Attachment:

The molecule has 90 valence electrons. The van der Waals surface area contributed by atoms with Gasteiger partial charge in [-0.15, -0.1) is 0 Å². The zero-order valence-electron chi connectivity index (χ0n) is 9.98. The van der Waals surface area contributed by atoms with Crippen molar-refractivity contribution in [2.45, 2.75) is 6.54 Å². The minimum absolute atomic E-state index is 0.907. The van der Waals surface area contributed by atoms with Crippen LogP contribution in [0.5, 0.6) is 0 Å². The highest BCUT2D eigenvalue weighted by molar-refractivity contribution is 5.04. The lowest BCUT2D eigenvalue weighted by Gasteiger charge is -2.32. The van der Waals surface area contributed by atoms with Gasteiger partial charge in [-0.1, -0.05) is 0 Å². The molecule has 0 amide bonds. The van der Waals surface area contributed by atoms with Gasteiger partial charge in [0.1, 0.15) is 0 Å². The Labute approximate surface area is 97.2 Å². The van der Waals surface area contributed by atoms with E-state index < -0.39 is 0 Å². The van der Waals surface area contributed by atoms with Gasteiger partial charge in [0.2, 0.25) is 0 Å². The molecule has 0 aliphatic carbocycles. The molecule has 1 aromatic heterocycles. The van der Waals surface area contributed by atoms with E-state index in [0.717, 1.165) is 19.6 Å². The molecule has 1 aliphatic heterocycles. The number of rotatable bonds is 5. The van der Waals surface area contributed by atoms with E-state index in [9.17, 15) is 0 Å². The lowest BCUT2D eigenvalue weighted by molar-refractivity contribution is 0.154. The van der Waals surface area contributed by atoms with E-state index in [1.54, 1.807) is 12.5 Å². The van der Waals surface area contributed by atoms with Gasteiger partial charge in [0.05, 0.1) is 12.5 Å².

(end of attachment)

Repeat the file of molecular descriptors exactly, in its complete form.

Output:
The molecule has 90 valence electrons. The van der Waals surface area contributed by atoms with Gasteiger partial charge in [-0.15, -0.1) is 0 Å². The zero-order valence-electron chi connectivity index (χ0n) is 9.98. The van der Waals surface area contributed by atoms with Crippen molar-refractivity contribution in [2.45, 2.75) is 6.54 Å². The minimum absolute atomic E-state index is 0.907. The van der Waals surface area contributed by atoms with Crippen LogP contribution in [0.5, 0.6) is 0 Å². The highest BCUT2D eigenvalue weighted by molar-refractivity contribution is 5.04. The lowest BCUT2D eigenvalue weighted by Gasteiger charge is -2.32. The van der Waals surface area contributed by atoms with Gasteiger partial charge in [-0.1, -0.05) is 0 Å². The molecule has 0 amide bonds. The van der Waals surface area contributed by atoms with Gasteiger partial charge in [0.1, 0.15) is 0 Å². The Labute approximate surface area is 97.2 Å². The van der Waals surface area contributed by atoms with E-state index < -0.39 is 0 Å². The van der Waals surface area contributed by atoms with Gasteiger partial charge in [0.2, 0.25) is 0 Å². The molecule has 0 aliphatic carbocycles. The molecule has 1 aromatic heterocycles. The van der Waals surface area contributed by atoms with E-state index in [0.717, 1.165) is 19.6 Å². The molecule has 1 aliphatic heterocycles. The number of rotatable bonds is 5. The van der Waals surface area contributed by atoms with E-state index in [9.17, 15) is 0 Å². The lowest BCUT2D eigenvalue weighted by molar-refractivity contribution is 0.154. The van der Waals surface area contributed by atoms with E-state index in [1.54, 1.807) is 12.5 Å². The van der Waals surface area contributed by atoms with Gasteiger partial charge in [0.05, 0.1) is 12.5 Å².